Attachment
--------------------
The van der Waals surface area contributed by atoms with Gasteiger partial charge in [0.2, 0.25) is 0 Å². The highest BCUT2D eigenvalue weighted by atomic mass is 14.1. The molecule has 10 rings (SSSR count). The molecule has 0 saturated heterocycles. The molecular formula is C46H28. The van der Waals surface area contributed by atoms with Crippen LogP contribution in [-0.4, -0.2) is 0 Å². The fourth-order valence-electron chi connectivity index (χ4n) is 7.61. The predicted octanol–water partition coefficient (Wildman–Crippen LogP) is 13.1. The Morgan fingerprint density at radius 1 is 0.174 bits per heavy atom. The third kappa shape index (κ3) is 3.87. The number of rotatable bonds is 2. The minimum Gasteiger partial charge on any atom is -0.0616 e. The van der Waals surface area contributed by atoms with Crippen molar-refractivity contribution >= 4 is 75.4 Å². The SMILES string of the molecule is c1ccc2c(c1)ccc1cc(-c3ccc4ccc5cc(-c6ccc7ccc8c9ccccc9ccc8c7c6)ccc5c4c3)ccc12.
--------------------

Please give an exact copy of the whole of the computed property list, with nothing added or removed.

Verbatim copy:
The van der Waals surface area contributed by atoms with Gasteiger partial charge in [0.2, 0.25) is 0 Å². The highest BCUT2D eigenvalue weighted by atomic mass is 14.1. The molecule has 10 rings (SSSR count). The molecule has 0 saturated heterocycles. The molecular formula is C46H28. The van der Waals surface area contributed by atoms with Crippen LogP contribution in [-0.4, -0.2) is 0 Å². The fourth-order valence-electron chi connectivity index (χ4n) is 7.61. The predicted octanol–water partition coefficient (Wildman–Crippen LogP) is 13.1. The Morgan fingerprint density at radius 1 is 0.174 bits per heavy atom. The third kappa shape index (κ3) is 3.87. The number of rotatable bonds is 2. The minimum Gasteiger partial charge on any atom is -0.0616 e. The van der Waals surface area contributed by atoms with Crippen molar-refractivity contribution >= 4 is 75.4 Å². The SMILES string of the molecule is c1ccc2c(c1)ccc1cc(-c3ccc4ccc5cc(-c6ccc7ccc8c9ccccc9ccc8c7c6)ccc5c4c3)ccc12.